Here is a question. Can you give me your top ten reasons I should do business with you (or your company)? I’m talking about good reasons. Reasons that would make me take notice. Reasons that would make you stand out. Recently I went through an exercise in my business that helped me focus on why […]
Here is a question. Can you give me your top ten reasons I should do business with you (or your company)? I’m talking about good reasons. Reasons that would make me take notice. Reasons that would make you stand out.
Recently I went through an exercise in my business that helped me focus on why people should do business with me, and you need to know about it—not the reasons (although I would be happy to share them with you), but the exercise.
I was listening to an audio program on selling and one of the comments was that any salesperson should be able to communicate ten compelling reasons to buy their product. As I interpreted this idea, I realized that you don’t have to be a salesperson to benefit from this exercise. The ten reasons can be about anything; Why should I buy from you, hire you, promote you, work with you, etc.? The list of reasons creates credibility, persuasiveness and even purpose.
The first thing I did was to make a list of reasons. I came up with more than ten. My assistant came up with even more. We had a pretty good list. But some of the reasons were boring—and everybody else in my business might say some of the same things. The reasons had to be compelling—and most important—had to deliver a benefit to my clients.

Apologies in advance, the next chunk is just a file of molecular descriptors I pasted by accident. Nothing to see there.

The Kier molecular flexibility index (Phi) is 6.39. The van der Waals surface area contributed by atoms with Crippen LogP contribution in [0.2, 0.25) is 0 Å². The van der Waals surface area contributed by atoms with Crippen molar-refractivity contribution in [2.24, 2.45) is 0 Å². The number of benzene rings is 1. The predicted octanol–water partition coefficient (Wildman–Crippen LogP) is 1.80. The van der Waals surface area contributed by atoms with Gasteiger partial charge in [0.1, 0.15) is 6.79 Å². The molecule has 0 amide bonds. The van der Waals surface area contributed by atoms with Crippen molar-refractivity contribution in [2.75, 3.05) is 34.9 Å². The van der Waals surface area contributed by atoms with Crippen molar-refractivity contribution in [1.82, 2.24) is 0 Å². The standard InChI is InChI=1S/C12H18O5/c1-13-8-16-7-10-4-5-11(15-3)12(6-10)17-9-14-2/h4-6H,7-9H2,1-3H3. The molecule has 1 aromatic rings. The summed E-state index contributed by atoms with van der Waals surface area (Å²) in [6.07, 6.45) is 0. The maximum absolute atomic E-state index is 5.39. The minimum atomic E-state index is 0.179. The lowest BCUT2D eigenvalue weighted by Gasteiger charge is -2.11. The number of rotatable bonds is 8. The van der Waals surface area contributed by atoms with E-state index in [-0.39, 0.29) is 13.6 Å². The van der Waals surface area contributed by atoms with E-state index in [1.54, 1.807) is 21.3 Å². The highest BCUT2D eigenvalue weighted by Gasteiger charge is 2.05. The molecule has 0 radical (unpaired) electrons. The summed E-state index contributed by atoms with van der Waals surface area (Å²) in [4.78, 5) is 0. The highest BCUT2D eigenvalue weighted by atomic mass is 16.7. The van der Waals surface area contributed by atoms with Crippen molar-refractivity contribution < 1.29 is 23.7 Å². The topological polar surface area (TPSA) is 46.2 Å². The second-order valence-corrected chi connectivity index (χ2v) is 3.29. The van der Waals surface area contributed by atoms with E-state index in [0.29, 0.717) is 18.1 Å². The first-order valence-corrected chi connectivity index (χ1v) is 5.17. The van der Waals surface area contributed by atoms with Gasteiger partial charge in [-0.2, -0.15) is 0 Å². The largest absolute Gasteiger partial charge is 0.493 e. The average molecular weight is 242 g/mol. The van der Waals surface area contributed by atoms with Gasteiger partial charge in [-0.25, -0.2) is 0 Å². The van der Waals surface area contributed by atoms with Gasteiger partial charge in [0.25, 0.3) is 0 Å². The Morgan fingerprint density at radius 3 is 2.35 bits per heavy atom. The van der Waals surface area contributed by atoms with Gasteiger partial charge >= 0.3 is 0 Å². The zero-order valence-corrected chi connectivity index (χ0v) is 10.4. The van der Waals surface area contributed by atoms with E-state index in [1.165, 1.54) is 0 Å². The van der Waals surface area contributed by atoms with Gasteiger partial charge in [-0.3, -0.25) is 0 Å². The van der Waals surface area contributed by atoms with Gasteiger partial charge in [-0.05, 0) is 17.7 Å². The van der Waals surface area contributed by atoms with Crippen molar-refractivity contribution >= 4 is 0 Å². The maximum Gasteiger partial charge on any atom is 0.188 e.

So get out some paper and a pen and start creating a compelling list of reasons that will motivate people to take notice of you and your company. Write at least a short descriptive paragraph to expound on what these reasons really mean. My list which was originally a short ten lines long turned into two typewritten pages of a compelling story. People—customers, clients, fellow employees—want the story. They want the experience.
A couple of other thoughts… This doesn’t have to be an exercise that you share with others. Creating this list can be just for you. The list can become your personal mission statement.
And the list should be a constant work in progress. I want to keep finding ways to be better. That’s good for me as well as my clients.
As you create your own list, remember what Washington Irving said:
“Great minds have purposes, others have wishes.”
Shep Hyken is a customer service/CX expert, award-winning keynote speaker, and New York Times bestselling author. Learn more about Shep’s customer service and customer experience keynote speeches and his customer service training workshops at www.Hyken.com. Connect with Shep on LinkedIn.
Sign up for instant access to Shep’s research report on customer service and customer experience.
"*" indicates required fields
© 2023 Shepard Presentations, LLC. All Rights Reserved.
Legal Information | Sitemap | Site by: digitalONDA
Legal Information | Sitemap Legap
Site by: digitalONDA